Issue #319 July 2nd, 2021

Podcasts & Videos

    Each year, new technology transforms how we connect, how we move, and how we pay. But nearly two billion people remain “unbanked.” So do financial technology innovations decrease or deepen the divide between the have and the have-nots? As economies become increasingly digital, what are the stopgaps we need to deploy to protect and empower all? From crypto to credit to portable benefits, Mastercard CEO Michael Miebach shares his big ideas on financial inclusion and the products and policies that give promise to its future. Presented by Mastercard Center for Inclusive Growth.

    Not from this week but already a classic: It's the showdown that everyone has been waiting for. Gold financier Frank Giustra versus MicroStrategy CEO Michael Saylor in the ultimate gold vs bitcoin battle. Our Daniela Cambone moderates.

Top Stories

Top Events

    Latin America and the world are embracing the fight against COVID-19. Despite this challenge, Fintech demand in the Region has been accelerated. More than ever, financial institutions are facing the need to provide digital financial services. Every day increasingly, it is becoming clearer the importance of solid cross-country digital financial strategies.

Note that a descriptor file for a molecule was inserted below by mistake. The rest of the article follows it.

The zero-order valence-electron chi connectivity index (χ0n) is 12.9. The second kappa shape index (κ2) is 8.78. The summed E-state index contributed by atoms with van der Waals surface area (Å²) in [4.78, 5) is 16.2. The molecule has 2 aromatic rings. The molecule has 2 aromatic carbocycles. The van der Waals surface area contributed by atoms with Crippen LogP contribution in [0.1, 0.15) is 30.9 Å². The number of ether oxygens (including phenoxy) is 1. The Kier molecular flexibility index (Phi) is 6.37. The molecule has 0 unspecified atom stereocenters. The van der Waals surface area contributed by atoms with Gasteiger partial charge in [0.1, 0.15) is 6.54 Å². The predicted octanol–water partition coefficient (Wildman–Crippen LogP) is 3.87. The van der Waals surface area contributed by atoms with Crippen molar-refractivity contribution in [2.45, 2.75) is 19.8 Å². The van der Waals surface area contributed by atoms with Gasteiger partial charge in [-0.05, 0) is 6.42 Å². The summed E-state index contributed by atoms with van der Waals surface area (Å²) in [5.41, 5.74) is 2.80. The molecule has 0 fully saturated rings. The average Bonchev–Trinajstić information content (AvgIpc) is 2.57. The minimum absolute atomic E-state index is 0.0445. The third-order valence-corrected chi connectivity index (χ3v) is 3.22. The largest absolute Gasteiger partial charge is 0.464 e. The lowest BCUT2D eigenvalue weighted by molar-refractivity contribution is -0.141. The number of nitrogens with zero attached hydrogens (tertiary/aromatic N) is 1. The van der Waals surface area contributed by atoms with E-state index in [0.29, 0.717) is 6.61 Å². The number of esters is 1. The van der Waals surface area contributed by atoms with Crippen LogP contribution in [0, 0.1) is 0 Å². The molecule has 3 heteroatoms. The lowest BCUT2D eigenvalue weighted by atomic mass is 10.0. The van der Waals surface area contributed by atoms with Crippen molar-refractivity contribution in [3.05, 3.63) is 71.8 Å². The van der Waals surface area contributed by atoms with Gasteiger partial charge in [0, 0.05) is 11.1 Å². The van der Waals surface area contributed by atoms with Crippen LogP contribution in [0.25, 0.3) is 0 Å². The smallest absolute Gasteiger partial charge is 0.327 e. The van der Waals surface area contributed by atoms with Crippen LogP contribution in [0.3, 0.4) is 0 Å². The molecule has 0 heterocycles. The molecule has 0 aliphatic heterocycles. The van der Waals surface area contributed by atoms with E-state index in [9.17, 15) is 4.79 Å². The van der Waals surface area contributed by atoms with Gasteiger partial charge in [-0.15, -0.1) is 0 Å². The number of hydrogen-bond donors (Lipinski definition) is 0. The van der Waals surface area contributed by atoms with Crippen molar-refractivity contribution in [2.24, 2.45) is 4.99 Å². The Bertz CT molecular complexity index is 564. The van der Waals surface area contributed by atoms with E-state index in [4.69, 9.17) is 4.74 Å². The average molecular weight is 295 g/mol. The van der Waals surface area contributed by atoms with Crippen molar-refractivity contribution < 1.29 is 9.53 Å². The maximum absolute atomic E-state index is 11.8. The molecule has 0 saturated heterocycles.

650 U.S. banks will soon be able to offer bitcoin purchases to an estimated 24 million total customers. As part of the deal between enterprise payments giant NCR and digital-asset management firm NYDIG, community banks, including North Carolina-based First Citizens Bank, and credit unions, including Bay Federal Credit Union in California, will be able to offer their clients cryptocurrency trading through mobile applications built by the payments provider.


    London-based insurtech hyperexponential (“hx”) — which has a mathematical modeling software for the commercial insurance sector — has closed an $18 million funding round led by growth capital fund Highland Europe. Hx says it helps companies build, deploy and update their insurance pricing models faster, via a SaaS platform called Renew that is aimed at actuaries, data scientists and underwriters.

    Ping An Insurance, a Chinese insurance company has today announced that Ping An Smart City has won a bid to build a Health Emergency Management Platform in China. The project will be constructed in collaboration with Hubei Province and aims to give Ping An a solid foundation in public health systems management.

    Akur8, the Paris-based insurtech firm that automates insurance pricing, has closed a Series B funding round of $30 million, bringing its total funding to $42 million. This latest funding round will accelerate Akur8’s international expansion, with a particular emphasis on furthering its U.S. footprint and establishing a presence in Asia Pacific in 2022.


    The pandemic clearly took its toll on Revolut. Revenue growth of 34% is a dramatic slowdown from the 180% revenue climb it recorded between 2018 and 2019. User growth of 45% was also a drop from the 200% boost in user acquisition it recorded in 2019. Meanwhile, its monthly burn rate sat at £17.3m on average. New CFO Mikko Salovaara argued that the company was doing better than the raw numbers suggested.